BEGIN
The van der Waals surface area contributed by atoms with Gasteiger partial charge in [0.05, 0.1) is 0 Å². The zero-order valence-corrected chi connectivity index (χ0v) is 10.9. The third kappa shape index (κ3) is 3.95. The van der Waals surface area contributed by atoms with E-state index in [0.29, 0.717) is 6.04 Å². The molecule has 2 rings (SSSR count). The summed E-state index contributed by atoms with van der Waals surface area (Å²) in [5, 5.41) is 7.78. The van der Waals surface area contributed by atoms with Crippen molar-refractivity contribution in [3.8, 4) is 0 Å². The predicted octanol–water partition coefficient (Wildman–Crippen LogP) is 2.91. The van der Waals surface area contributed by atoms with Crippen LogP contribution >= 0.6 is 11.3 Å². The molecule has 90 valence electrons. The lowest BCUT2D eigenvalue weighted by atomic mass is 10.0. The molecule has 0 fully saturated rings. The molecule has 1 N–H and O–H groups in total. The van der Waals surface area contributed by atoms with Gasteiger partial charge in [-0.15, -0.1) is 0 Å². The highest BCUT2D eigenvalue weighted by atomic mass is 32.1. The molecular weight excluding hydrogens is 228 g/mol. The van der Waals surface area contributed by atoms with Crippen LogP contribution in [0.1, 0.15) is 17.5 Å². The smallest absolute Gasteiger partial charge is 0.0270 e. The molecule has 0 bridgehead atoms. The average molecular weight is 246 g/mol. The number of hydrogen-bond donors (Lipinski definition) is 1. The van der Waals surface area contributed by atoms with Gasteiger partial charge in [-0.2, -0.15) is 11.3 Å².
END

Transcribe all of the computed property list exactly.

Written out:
The van der Waals surface area contributed by atoms with Gasteiger partial charge in [0.05, 0.1) is 0 Å². The zero-order valence-corrected chi connectivity index (χ0v) is 10.9. The third kappa shape index (κ3) is 3.95. The van der Waals surface area contributed by atoms with E-state index in [0.29, 0.717) is 6.04 Å². The molecule has 2 rings (SSSR count). The summed E-state index contributed by atoms with van der Waals surface area (Å²) in [5, 5.41) is 7.78. The van der Waals surface area contributed by atoms with Crippen molar-refractivity contribution in [3.8, 4) is 0 Å². The predicted octanol–water partition coefficient (Wildman–Crippen LogP) is 2.91. The van der Waals surface area contributed by atoms with Crippen LogP contribution >= 0.6 is 11.3 Å². The molecule has 90 valence electrons. The lowest BCUT2D eigenvalue weighted by atomic mass is 10.0. The molecule has 0 fully saturated rings. The molecule has 1 N–H and O–H groups in total. The van der Waals surface area contributed by atoms with Gasteiger partial charge in [-0.15, -0.1) is 0 Å². The highest BCUT2D eigenvalue weighted by atomic mass is 32.1. The molecular weight excluding hydrogens is 228 g/mol. The van der Waals surface area contributed by atoms with Crippen LogP contribution in [0.1, 0.15) is 17.5 Å². The smallest absolute Gasteiger partial charge is 0.0270 e. The molecule has 0 bridgehead atoms. The average molecular weight is 246 g/mol. The number of hydrogen-bond donors (Lipinski definition) is 1. The van der Waals surface area contributed by atoms with Gasteiger partial charge in [-0.2, -0.15) is 11.3 Å².